Jake Gyllenhaal, Ryan Reynolds, and Rebecca Ferguson discover the first proof of life on Mars. What could possibly go wrong? A whole lot based on the trailers for Daniel Espinosa‘s (Easy Money) space thriller, Life, which hopefully has more to offer than a blend of Alien and Gravity.
Below, watch an extended Life clip.
Hugh Derry (Ariyon Bakare) is the poor soul aboard the International Space Station to first come into contact with the organism, which is faster, nastier, and stronger than its innocent and light exterior suggests. The trailers haven’t shown too much of the form the organism takes over the course of the movie — which premieres next month at South by Southwest — but it grows more intelligent and dangerous, and when it does, the crew has to try to stop it from possibly destroying their home planet. Life co-stars Olga Dihovichnaya, Ariyon Bakare, and Hiroyuki Sanada.
What the little monster is capable of is teased in this clip (Source: IGN). There are no real spoilers; the clip just shows more of the scene featured prominently in the advertisements for Life:
It’s almost impossible not to at least squirm a little bit at the sight of fingers breaking. I know it always gets me. Just like our eyes, there’s something delicate about our fingers that makes some of us recoil whenever we see them damaged or twisted in some way. The sound of a finger breaking isn’t exactly pretty, either. The above clip is intense enough on its own, but it goes out on a high note with that unnerving shot, followed by a nice and horrified reaction from Bakare.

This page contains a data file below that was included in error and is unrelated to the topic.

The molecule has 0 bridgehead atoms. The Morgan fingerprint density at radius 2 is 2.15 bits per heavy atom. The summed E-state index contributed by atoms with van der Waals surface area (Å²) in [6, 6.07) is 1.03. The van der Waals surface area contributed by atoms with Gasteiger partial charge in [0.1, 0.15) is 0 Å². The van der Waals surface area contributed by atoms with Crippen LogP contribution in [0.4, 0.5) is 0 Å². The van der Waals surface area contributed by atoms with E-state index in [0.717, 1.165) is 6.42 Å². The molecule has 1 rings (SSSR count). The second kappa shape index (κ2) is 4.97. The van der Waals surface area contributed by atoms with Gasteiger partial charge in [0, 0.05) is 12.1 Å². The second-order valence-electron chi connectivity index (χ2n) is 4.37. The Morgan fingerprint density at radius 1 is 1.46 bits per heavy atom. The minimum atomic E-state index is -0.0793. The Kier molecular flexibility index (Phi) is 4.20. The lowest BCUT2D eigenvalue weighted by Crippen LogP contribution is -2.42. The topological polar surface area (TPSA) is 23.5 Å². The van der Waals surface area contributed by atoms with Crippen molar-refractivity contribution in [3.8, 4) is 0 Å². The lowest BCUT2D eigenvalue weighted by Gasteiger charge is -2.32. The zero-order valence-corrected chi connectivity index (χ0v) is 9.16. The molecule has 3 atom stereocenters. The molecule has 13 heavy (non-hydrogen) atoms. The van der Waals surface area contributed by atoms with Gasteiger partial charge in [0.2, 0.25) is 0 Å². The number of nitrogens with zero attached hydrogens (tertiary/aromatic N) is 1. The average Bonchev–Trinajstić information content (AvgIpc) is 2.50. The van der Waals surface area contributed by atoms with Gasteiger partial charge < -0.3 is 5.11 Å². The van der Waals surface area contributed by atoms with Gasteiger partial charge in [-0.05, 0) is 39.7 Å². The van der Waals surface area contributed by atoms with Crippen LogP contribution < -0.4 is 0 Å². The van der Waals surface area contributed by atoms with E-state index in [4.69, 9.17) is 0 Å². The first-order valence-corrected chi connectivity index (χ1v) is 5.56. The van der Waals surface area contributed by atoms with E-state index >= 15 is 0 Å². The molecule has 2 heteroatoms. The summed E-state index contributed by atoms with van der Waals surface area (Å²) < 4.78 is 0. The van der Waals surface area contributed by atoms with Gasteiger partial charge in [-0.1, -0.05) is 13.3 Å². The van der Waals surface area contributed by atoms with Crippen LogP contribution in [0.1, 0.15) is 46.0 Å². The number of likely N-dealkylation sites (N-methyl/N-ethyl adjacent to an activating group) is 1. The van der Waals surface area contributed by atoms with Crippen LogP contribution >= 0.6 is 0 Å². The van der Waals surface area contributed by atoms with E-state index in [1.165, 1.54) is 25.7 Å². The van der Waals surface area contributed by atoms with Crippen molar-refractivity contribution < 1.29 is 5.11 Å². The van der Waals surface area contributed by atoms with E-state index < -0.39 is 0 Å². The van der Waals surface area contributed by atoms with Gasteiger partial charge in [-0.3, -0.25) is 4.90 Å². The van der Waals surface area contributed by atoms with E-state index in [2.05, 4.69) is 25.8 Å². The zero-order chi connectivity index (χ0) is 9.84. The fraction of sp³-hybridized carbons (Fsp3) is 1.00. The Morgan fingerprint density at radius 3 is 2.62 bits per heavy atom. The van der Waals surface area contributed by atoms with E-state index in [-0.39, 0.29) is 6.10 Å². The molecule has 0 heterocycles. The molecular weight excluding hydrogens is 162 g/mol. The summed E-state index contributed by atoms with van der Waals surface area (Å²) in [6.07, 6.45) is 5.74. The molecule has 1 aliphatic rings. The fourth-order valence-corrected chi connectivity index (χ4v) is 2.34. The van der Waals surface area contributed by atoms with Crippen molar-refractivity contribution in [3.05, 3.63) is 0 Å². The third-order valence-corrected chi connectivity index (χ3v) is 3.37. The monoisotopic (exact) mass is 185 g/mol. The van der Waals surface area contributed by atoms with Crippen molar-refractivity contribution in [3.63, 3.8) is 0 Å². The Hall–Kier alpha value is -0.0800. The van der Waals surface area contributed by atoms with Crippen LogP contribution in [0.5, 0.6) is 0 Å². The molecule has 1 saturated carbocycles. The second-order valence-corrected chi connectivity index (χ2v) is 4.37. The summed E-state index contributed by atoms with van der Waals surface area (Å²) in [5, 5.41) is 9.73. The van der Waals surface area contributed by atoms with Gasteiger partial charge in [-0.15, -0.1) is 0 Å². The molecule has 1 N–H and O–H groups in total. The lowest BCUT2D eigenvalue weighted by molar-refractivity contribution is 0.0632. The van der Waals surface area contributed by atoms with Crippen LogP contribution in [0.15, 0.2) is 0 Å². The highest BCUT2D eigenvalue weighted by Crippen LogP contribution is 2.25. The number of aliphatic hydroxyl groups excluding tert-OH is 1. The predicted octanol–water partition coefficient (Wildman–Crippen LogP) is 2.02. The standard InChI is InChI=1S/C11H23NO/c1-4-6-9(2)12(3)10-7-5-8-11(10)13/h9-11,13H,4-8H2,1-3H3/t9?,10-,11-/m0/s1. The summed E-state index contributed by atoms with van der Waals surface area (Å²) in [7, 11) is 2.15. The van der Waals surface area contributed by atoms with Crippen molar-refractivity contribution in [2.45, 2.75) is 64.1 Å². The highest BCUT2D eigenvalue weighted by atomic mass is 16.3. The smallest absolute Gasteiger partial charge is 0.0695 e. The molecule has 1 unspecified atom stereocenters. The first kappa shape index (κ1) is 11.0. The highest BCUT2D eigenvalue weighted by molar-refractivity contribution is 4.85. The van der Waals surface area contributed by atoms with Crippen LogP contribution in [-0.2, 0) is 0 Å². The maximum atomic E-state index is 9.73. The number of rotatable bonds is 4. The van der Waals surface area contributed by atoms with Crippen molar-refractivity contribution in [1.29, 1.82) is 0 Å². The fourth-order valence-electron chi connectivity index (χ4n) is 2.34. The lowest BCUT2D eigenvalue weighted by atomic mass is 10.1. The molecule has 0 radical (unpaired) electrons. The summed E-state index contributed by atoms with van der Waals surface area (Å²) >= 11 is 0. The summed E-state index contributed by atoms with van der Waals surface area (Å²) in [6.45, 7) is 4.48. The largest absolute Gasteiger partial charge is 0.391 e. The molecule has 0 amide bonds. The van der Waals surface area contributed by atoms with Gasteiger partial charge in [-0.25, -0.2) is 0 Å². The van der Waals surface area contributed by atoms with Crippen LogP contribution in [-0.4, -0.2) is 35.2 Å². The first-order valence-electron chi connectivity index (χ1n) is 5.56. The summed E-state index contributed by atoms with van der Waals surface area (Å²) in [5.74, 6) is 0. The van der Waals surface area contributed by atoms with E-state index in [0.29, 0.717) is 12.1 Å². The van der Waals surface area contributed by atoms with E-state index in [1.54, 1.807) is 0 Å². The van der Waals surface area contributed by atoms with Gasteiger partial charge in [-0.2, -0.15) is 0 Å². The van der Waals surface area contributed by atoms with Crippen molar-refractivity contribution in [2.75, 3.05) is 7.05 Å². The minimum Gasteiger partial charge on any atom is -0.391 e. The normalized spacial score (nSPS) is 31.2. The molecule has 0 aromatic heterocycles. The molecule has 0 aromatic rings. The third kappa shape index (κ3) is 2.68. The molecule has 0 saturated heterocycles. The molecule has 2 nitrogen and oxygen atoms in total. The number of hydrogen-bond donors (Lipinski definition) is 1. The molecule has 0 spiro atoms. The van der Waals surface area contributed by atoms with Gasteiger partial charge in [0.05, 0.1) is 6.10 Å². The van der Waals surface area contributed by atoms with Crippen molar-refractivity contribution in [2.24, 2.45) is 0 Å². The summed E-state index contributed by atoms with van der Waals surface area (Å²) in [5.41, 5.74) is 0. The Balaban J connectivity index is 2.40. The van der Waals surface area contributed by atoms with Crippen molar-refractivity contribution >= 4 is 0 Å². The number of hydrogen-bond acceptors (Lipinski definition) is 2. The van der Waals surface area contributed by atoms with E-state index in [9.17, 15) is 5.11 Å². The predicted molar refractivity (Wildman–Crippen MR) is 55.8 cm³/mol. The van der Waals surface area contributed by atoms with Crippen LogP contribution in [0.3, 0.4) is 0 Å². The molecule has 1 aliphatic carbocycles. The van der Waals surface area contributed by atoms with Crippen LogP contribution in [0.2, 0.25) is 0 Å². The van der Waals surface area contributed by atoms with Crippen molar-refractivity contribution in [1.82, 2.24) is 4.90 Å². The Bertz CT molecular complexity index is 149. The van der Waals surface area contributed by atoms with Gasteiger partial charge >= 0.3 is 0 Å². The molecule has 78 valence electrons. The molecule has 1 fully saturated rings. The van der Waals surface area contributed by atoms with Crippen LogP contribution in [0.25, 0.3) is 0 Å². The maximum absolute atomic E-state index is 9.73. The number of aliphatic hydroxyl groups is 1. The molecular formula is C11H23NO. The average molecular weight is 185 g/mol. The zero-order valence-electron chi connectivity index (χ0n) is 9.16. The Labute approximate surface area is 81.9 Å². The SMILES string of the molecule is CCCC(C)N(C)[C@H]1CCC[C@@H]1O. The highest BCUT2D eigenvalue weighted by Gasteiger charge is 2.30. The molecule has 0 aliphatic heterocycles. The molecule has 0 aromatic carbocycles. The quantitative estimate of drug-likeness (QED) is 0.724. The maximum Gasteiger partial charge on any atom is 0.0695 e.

We’re going to watch some good actors float in zero-g and scream in this movie, which Rhett Reese and Paul Wernick wrote. The screenwriting duo behind Zombieland and Deadpool managed to make a fresh comic book movie last year. Maybe this year they’ll give audiences a new take on this familiar scenario: a situation gone horribly wrong far, far away in space.
Here’s the synopsis:
Life tells the story of the six-member crew of the International Space Station that is on the cutting edge of one of the most important discoveries in human history: the first evidence of extraterrestrial life on Mars. As the crew begins to conduct research, their methods end up having unintended consequences and the life form proves more intelligent than anyone ever expected.
Life opens in theaters March 24.
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